It’s our great pleasure today to introduce Kim Rubenstein as an IntLawGrrls contributor. Kim’s research projects are at the cutting edge of the intersection between public and international law. She is the co-series editor of the Cambridge University Press series Connecting International with Public Law.
Her book Australian Citizenship Law in Context (Lawbook, 2002), currently being prepared for a second edition, represents much of the spread of her interest in her research on citizenship issues, looking at the disjuncture between the exclusive legal notion and the more inclusive normative understanding of citizenship. In 2002-2003 she was based at Georgetown University Law Center as a Fulbright Senior Scholar to work on the status of nationality in an international law context. Kim is a graduate of the University of Melbourne and Harvard Law School. Her graduate work at Harvard was supported by the Sir Robert Menzies Scholarship to Harvard, a Fulbright postgraduate award, and a Queen Elizabeth Jubilee Trust award. Kim’s interests also encompass teaching (where she has co-authored a book on Feedback) and the broader field of education, particularly women’s education. She is currently completing a biography of Joan Montgomery OBE, former Principal of Presbyterian Ladies’ College Melbourne, and an influential educator.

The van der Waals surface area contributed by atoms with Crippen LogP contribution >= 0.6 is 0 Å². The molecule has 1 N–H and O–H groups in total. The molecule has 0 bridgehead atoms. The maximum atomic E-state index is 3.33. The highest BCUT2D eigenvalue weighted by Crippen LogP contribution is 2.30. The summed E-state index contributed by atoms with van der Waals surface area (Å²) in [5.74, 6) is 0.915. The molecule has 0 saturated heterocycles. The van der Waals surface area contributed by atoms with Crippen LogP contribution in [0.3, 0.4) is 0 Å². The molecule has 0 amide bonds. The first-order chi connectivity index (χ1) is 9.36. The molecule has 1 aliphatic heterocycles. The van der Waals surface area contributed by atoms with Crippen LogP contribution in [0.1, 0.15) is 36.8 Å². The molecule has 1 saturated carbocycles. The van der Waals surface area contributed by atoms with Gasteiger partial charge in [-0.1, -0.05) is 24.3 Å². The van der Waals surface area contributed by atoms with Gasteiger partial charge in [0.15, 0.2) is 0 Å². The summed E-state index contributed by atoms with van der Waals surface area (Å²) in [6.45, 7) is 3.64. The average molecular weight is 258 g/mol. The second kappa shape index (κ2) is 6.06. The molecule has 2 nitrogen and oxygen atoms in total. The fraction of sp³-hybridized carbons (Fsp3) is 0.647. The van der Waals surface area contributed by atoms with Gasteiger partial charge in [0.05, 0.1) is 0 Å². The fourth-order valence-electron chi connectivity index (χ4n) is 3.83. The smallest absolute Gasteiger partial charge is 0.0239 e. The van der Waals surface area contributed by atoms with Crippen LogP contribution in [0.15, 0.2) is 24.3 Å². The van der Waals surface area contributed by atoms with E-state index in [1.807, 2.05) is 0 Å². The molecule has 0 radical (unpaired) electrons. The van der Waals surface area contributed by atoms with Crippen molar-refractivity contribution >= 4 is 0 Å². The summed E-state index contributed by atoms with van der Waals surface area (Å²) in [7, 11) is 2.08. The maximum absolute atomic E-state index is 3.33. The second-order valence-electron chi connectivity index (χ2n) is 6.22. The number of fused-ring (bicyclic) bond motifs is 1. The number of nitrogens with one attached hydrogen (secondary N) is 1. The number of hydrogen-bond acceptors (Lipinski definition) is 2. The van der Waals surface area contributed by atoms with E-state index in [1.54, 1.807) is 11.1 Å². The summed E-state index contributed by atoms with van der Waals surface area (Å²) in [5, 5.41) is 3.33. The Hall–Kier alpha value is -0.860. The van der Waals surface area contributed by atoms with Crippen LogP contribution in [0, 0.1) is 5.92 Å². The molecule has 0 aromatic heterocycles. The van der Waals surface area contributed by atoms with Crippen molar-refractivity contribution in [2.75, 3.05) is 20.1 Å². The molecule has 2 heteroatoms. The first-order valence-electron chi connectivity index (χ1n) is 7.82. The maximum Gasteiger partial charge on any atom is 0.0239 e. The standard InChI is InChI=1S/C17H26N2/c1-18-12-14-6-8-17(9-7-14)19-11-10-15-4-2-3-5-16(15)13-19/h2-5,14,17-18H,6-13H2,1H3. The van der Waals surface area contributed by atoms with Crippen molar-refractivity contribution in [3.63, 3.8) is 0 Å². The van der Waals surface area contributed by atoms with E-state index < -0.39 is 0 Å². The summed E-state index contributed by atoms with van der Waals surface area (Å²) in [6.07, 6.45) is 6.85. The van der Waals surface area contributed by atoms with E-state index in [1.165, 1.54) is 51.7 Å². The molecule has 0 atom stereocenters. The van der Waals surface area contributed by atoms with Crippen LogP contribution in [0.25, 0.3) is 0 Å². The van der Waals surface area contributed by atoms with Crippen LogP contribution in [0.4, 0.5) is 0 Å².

In the practical legal sphere, Kim has made significant contributions to the jurisprudence in citizenship. She was a member of the Independent Committee appointed by the Minister for Immigration and Citizenship to review the Australian Citizenship Test in 2008 and she has appeared three times in the High Court of Australia on citizenship matters, with her work cited in Singh v Commonwealth (2004). Kim’s first post will discuss her latest book, co-edited with Katherine Young, on the public law of gender. Heartfelt welcome!